It's just a shame some of the things said at Four Quarters have to stay at Four Quarters. But, you may be interested to know...

Stuart Maine worked on several unreleased games during his career and has been looking for a way to preserve them. For example, Andy McNab's Team SAS for the original Xbox. As he explained, a team of around 20 people spent three years working on that, only for it to be unreleased. That's basically 60 people-years wasted. He'd also explained it had an interesting feature where you could set all the multiplayer participants as bots, and just watch them duke it out. Given the planned release in 2003, is this the first example of such a feature?

Alongside this, Stuart also had the unreleased GameCube version of Go! Go! Beckham!, and one other title. All three of which were handed to Frank Gasking, one of the leading experts in unreleased games. I insisted both gentlemen pose for a historic photo of this handover. There's a powerful underground black market of collectors who buy up unreleased games to hide in their private collections, and so both gentlemen should be commended for wishing to preserve and ultimately share with the public such treasures. Keep an eye on social media – there was talk that perhaps the burned discs had succumbed to bitrot. We hope not.

Bitmap Books celebrates 10th anniversary 1
Stuart Maine and Frank Gasking performing "the hand over" — Image: John Szczepaniak

Given the number of industry insiders present, not just writers, there was also gossip and chat regarding various developer secrets and hot gossip rumours. We were asked not to disclose these, even anonymously, but they've been noted down for the future. (Just in case.)

There was also a lot of talk on future books from Bitmap. Your author is collaborating on one, though it's yet to be announced. Stuart is working on a second FPS book, plus another top-secret project. Frank Gasking, too, has another book in the works. Sam also chatted about the upcoming Run 'n' Gun and football books, due this year. There was, of course, also talk of the unreleased Mega Drive book. There honestly isn't much to add beyond the official statement, and everyone involved expressed a sense of disappointment at the cancellation. It was also interesting to hear Sam describe the challenges of publishing internationally, not to mention the time and effort invested in finding the perfect packaging solution so books aren't damaged in transit.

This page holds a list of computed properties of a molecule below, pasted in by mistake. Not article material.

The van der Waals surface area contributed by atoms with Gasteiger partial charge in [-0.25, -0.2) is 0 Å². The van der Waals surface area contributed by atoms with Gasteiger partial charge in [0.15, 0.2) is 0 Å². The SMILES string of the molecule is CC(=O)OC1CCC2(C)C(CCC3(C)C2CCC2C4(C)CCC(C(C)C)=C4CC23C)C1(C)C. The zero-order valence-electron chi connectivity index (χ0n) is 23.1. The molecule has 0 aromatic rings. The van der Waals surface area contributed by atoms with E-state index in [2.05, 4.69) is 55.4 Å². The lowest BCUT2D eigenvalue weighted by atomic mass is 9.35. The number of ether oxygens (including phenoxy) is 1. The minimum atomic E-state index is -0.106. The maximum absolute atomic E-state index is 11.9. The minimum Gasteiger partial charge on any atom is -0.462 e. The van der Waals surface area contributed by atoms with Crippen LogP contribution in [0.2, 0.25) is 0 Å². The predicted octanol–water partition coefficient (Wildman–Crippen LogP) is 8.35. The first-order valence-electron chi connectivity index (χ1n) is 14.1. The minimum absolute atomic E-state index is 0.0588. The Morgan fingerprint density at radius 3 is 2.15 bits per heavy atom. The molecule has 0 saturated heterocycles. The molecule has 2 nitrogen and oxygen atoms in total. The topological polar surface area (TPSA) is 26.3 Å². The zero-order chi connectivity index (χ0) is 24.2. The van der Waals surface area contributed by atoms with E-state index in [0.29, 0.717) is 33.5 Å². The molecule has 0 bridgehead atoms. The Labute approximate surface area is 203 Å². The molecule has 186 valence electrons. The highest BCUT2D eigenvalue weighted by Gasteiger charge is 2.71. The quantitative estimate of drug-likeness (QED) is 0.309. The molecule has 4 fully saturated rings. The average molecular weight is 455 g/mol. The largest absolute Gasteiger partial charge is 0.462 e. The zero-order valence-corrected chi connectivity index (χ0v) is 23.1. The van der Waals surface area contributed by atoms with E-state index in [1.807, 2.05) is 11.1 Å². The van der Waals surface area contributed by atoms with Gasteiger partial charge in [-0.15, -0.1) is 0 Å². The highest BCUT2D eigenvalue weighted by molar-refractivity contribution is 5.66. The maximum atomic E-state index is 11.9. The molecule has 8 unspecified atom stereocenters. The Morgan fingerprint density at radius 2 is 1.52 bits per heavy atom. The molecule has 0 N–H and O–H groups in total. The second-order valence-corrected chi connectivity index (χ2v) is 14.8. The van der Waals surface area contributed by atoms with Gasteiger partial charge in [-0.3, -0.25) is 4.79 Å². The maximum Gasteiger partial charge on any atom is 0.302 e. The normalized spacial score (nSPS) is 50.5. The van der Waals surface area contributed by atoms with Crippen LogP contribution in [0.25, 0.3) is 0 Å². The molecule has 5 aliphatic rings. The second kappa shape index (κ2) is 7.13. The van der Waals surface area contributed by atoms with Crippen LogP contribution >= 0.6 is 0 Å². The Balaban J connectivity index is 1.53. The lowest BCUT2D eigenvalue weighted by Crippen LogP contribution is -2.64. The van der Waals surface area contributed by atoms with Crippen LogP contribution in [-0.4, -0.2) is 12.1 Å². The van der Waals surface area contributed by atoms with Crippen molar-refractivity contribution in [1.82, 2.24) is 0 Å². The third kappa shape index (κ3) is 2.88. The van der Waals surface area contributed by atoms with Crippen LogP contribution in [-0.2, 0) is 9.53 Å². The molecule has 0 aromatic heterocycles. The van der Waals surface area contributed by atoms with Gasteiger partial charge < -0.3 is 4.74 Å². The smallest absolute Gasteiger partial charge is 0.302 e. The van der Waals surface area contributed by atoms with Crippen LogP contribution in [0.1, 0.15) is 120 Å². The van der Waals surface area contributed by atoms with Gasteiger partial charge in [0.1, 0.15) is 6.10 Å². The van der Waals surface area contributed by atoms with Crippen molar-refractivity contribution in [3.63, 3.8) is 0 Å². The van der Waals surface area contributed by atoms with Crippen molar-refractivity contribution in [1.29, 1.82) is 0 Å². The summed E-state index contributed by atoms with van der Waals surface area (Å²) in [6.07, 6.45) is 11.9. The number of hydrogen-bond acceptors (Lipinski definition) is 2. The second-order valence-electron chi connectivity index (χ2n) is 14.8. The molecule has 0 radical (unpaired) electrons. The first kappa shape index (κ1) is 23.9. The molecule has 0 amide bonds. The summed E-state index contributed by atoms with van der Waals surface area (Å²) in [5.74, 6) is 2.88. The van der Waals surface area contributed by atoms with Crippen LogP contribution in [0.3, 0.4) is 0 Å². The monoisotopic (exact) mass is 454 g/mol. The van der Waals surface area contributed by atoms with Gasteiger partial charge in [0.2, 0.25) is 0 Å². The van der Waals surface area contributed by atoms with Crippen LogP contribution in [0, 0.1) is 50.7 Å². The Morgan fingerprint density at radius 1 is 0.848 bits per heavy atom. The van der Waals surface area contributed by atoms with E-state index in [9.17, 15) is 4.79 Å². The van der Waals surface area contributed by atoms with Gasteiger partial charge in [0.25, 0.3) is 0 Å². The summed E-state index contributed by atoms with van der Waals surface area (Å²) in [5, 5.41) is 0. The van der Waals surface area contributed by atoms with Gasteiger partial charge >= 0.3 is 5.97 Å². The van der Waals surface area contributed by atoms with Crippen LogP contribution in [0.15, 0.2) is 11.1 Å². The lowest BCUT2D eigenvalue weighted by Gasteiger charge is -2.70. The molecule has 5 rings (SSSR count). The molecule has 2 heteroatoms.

Speaking personally it was great to meet Sam after all these years, having only known him as an invisible patron, emailing to ask me to contribute to various projects. The third and final volume of my own Untold History series was completed in part thanks to Sam licensing my work, and for that, I will be forever grateful.

There's something wonderful about the fact a small independent British publisher can bring together such an eclectic and diverse cast of international contributors. Other contributors include Richard Moss in Australia, author of The Secret History of Mac Gaming, and Kurt Kalata in America, author of A Guide to Japanese Role-Playing Games. (Kurt actually mentioned he very almost arranged a holiday in England to attend, but commitments prevented it – next time!)

We'll finish by letting Sam describe the evolution of his decade-long venture.

Bitmap was initially created as a side-project, around my full-time job. Something to get my creative juices flowing away from my 9-5. In 2017, I took the decision to leave my day job, and do Bitmap part-time, around other freelance work. When covid hit, my freelance work pretty much stopped overnight, so I was forced into committing 100% of my time into Bitmap. This was a scary situation because I was concerned that once something becomes your 'job', there's a danger that it loses the excitement. This hasn't been the case, and I still love running Bitmap Books, and am full of energy and enthusiasm for what the future holds. It also feels right to mention my long suffering wife, Sally Dyer, who has put up with the ups and downs, piles of books in our home, and me not being around as much as I should be. Here's to the next 10 years!